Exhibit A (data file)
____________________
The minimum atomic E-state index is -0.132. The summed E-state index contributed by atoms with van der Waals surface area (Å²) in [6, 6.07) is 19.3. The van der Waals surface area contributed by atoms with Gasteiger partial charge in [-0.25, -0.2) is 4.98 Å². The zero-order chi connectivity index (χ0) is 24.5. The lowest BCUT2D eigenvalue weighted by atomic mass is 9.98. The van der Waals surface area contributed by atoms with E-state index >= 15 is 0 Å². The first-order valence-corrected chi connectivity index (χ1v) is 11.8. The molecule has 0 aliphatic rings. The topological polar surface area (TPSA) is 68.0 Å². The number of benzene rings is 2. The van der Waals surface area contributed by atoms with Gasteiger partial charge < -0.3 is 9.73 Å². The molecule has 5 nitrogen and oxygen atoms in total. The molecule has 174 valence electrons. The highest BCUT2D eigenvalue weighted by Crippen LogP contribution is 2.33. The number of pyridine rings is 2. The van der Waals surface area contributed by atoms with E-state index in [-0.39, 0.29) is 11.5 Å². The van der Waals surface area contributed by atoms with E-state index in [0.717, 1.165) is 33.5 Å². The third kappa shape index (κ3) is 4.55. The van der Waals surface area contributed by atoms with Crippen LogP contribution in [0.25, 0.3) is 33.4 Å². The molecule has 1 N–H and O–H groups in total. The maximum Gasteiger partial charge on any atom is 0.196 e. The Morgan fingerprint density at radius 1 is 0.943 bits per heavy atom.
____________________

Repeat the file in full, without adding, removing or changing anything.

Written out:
The minimum atomic E-state index is -0.132. The summed E-state index contributed by atoms with van der Waals surface area (Å²) in [6, 6.07) is 19.3. The van der Waals surface area contributed by atoms with Gasteiger partial charge in [-0.25, -0.2) is 4.98 Å². The zero-order chi connectivity index (χ0) is 24.5. The lowest BCUT2D eigenvalue weighted by atomic mass is 9.98. The van der Waals surface area contributed by atoms with E-state index >= 15 is 0 Å². The first-order valence-corrected chi connectivity index (χ1v) is 11.8. The molecule has 0 aliphatic rings. The topological polar surface area (TPSA) is 68.0 Å². The number of benzene rings is 2. The van der Waals surface area contributed by atoms with Gasteiger partial charge < -0.3 is 9.73 Å². The molecule has 5 nitrogen and oxygen atoms in total. The molecule has 174 valence electrons. The highest BCUT2D eigenvalue weighted by Crippen LogP contribution is 2.33. The number of pyridine rings is 2. The van der Waals surface area contributed by atoms with E-state index in [-0.39, 0.29) is 11.5 Å². The van der Waals surface area contributed by atoms with E-state index in [0.717, 1.165) is 33.5 Å². The third kappa shape index (κ3) is 4.55. The van der Waals surface area contributed by atoms with Crippen LogP contribution in [0.25, 0.3) is 33.4 Å². The molecule has 1 N–H and O–H groups in total. The maximum Gasteiger partial charge on any atom is 0.196 e. The Morgan fingerprint density at radius 1 is 0.943 bits per heavy atom.